مدیریت ریسک بهینه در صندوق های بازنشستگی تصادفی با مزایای تعریف شده
|کد مقاله||سال انتشار||مقاله انگلیسی||ترجمه فارسی||تعداد کلمات|
|700||2004||15 صفحه PDF||سفارش دهید||محاسبه نشده|
Publisher : Elsevier - Science Direct (الزویر - ساینس دایرکت)
Journal : Insurance: Mathematics and Economics, Volume 34, Issue 3, 18 June 2004, Pages 489–503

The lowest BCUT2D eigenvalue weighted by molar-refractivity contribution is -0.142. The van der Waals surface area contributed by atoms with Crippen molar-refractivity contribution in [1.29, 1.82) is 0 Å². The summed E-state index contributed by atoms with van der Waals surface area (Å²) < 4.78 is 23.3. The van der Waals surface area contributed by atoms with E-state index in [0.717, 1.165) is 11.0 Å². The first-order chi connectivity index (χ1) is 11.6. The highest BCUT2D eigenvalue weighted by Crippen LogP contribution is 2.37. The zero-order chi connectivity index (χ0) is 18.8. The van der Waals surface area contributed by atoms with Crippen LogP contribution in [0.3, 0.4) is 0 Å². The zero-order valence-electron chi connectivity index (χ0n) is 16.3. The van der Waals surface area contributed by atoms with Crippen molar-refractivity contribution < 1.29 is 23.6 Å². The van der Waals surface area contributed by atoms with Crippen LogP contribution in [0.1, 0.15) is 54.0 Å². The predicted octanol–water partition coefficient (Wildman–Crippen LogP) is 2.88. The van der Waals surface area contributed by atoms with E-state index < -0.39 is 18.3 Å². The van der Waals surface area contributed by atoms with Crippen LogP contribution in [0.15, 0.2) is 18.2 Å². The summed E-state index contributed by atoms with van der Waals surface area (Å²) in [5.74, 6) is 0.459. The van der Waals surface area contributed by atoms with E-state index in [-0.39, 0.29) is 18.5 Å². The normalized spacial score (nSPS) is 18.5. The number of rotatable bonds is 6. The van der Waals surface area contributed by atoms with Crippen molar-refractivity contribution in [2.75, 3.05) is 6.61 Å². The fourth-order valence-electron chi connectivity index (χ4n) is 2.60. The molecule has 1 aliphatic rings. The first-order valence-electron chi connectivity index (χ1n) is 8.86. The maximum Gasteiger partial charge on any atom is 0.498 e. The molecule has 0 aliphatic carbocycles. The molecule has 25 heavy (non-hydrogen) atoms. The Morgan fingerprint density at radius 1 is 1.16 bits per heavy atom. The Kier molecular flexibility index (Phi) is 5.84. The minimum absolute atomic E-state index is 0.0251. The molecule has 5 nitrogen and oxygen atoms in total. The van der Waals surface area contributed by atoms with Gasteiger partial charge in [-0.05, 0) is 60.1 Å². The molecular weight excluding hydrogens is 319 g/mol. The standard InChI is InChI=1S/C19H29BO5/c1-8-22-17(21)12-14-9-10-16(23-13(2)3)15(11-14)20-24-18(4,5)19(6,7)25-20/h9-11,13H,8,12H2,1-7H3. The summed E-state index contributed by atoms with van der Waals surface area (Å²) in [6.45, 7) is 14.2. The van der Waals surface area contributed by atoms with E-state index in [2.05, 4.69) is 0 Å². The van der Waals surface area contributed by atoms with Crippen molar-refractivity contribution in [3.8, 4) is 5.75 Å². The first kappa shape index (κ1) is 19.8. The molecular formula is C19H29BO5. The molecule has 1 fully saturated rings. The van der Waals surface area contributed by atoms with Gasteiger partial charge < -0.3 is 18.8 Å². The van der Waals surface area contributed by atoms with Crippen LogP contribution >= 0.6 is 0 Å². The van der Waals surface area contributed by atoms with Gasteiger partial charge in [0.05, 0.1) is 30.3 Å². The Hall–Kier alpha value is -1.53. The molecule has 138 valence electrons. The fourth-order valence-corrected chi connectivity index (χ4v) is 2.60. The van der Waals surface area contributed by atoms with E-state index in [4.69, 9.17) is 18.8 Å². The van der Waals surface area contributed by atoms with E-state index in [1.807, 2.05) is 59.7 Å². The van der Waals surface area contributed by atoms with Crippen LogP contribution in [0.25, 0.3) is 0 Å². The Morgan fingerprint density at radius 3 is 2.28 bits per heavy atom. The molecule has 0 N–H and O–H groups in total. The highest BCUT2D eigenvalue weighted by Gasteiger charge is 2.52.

We consider a continuous time dynamic pension funding model in a defined benefit plan of an employment system. The benefits liabilities are random, given by a geometric Brownian process. Three different situations are studied regarding the investment decisions taken by the sponsoring employer: in the first, the fund is invested at a constant, risk-free rate of interest; in the second, the promoter invests in a portfolio with n risky assets and a risk-free security; finally, it is supposed that the rate of return is stochastic. Modelling the preferences of the manager such that the main objective is to minimize both the contribution rate risk and the solvency risk, we study cases where the optimal behavior leads to a spread method of funding.